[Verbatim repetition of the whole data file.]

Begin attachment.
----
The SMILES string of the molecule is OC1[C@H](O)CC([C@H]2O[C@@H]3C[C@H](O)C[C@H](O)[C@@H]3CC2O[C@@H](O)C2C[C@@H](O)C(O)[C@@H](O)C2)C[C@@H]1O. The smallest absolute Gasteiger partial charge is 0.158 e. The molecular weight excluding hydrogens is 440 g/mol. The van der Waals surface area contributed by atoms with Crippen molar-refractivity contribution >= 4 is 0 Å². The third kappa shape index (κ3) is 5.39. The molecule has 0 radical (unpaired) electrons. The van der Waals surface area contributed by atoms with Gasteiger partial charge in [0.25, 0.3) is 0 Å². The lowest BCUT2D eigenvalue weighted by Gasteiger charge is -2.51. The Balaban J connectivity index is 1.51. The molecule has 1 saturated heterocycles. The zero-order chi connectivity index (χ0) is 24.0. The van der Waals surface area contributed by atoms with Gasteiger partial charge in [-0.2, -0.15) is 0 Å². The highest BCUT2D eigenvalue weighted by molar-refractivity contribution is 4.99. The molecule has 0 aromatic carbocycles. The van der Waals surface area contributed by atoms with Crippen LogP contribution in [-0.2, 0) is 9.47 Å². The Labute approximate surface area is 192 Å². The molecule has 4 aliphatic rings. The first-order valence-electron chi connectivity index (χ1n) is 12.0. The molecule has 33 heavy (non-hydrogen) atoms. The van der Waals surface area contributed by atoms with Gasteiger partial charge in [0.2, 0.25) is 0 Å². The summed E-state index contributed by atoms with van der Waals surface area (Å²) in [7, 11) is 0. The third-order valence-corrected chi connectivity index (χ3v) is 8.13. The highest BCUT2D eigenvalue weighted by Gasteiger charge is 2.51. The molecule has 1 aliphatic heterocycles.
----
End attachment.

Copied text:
The SMILES string of the molecule is OC1[C@H](O)CC([C@H]2O[C@@H]3C[C@H](O)C[C@H](O)[C@@H]3CC2O[C@@H](O)C2C[C@@H](O)C(O)[C@@H](O)C2)C[C@@H]1O. The smallest absolute Gasteiger partial charge is 0.158 e. The molecular weight excluding hydrogens is 440 g/mol. The van der Waals surface area contributed by atoms with Crippen molar-refractivity contribution >= 4 is 0 Å². The third kappa shape index (κ3) is 5.39. The molecule has 0 radical (unpaired) electrons. The van der Waals surface area contributed by atoms with Gasteiger partial charge in [0.25, 0.3) is 0 Å². The lowest BCUT2D eigenvalue weighted by Gasteiger charge is -2.51. The Balaban J connectivity index is 1.51. The molecule has 1 saturated heterocycles. The zero-order chi connectivity index (χ0) is 24.0. The van der Waals surface area contributed by atoms with Gasteiger partial charge in [-0.2, -0.15) is 0 Å². The highest BCUT2D eigenvalue weighted by molar-refractivity contribution is 4.99. The molecule has 0 aromatic carbocycles. The van der Waals surface area contributed by atoms with Crippen LogP contribution in [-0.2, 0) is 9.47 Å². The Labute approximate surface area is 192 Å². The molecule has 4 aliphatic rings. The first-order valence-electron chi connectivity index (χ1n) is 12.0. The molecule has 33 heavy (non-hydrogen) atoms. The van der Waals surface area contributed by atoms with Gasteiger partial charge in [0.2, 0.25) is 0 Å². The summed E-state index contributed by atoms with van der Waals surface area (Å²) in [7, 11) is 0. The third-order valence-corrected chi connectivity index (χ3v) is 8.13. The highest BCUT2D eigenvalue weighted by Gasteiger charge is 2.51. The molecule has 1 aliphatic heterocycles.